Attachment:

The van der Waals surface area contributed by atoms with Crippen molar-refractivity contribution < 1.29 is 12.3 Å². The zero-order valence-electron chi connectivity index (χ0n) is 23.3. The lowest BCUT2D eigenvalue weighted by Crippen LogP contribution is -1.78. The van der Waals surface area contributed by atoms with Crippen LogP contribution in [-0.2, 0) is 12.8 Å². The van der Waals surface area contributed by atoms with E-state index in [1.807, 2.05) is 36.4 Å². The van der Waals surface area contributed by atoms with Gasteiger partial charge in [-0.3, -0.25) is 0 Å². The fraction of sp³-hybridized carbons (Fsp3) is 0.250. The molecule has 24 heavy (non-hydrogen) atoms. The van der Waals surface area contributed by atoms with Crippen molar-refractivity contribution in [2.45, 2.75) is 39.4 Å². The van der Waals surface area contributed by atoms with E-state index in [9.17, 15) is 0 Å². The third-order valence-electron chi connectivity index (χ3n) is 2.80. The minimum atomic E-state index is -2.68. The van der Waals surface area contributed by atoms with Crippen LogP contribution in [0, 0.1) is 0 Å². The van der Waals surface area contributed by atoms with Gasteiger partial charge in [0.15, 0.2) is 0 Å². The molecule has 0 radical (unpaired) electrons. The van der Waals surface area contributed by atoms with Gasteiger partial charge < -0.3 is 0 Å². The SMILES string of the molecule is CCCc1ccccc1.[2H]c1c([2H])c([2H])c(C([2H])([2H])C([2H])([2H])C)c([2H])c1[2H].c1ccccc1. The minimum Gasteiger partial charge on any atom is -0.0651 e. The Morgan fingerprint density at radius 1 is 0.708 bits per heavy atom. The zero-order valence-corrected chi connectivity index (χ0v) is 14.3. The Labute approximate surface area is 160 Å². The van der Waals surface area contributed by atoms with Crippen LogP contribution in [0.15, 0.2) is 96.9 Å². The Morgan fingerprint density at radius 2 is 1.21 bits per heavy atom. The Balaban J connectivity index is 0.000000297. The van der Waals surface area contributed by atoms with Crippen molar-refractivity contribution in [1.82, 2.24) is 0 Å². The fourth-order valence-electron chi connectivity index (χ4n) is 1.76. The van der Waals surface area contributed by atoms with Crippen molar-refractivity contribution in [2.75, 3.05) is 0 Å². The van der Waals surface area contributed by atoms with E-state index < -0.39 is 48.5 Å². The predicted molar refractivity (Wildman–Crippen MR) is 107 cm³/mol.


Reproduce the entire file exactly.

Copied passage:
The van der Waals surface area contributed by atoms with Crippen molar-refractivity contribution < 1.29 is 12.3 Å². The zero-order valence-electron chi connectivity index (χ0n) is 23.3. The lowest BCUT2D eigenvalue weighted by Crippen LogP contribution is -1.78. The van der Waals surface area contributed by atoms with Crippen LogP contribution in [-0.2, 0) is 12.8 Å². The van der Waals surface area contributed by atoms with E-state index in [1.807, 2.05) is 36.4 Å². The van der Waals surface area contributed by atoms with Gasteiger partial charge in [-0.3, -0.25) is 0 Å². The fraction of sp³-hybridized carbons (Fsp3) is 0.250. The molecule has 24 heavy (non-hydrogen) atoms. The van der Waals surface area contributed by atoms with Crippen molar-refractivity contribution in [2.45, 2.75) is 39.4 Å². The van der Waals surface area contributed by atoms with E-state index in [9.17, 15) is 0 Å². The third-order valence-electron chi connectivity index (χ3n) is 2.80. The minimum atomic E-state index is -2.68. The van der Waals surface area contributed by atoms with Crippen LogP contribution in [0, 0.1) is 0 Å². The van der Waals surface area contributed by atoms with Gasteiger partial charge in [0.15, 0.2) is 0 Å². The molecule has 0 radical (unpaired) electrons. The van der Waals surface area contributed by atoms with Gasteiger partial charge < -0.3 is 0 Å². The SMILES string of the molecule is CCCc1ccccc1.[2H]c1c([2H])c([2H])c(C([2H])([2H])C([2H])([2H])C)c([2H])c1[2H].c1ccccc1. The minimum Gasteiger partial charge on any atom is -0.0651 e. The Morgan fingerprint density at radius 1 is 0.708 bits per heavy atom. The zero-order valence-corrected chi connectivity index (χ0v) is 14.3. The Labute approximate surface area is 160 Å². The van der Waals surface area contributed by atoms with Crippen LogP contribution in [0.15, 0.2) is 96.9 Å². The Morgan fingerprint density at radius 2 is 1.21 bits per heavy atom. The Balaban J connectivity index is 0.000000297. The van der Waals surface area contributed by atoms with Crippen molar-refractivity contribution in [1.82, 2.24) is 0 Å². The fourth-order valence-electron chi connectivity index (χ4n) is 1.76. The van der Waals surface area contributed by atoms with Crippen molar-refractivity contribution in [2.75, 3.05) is 0 Å². The van der Waals surface area contributed by atoms with E-state index < -0.39 is 48.5 Å². The predicted molar refractivity (Wildman–Crippen MR) is 107 cm³/mol.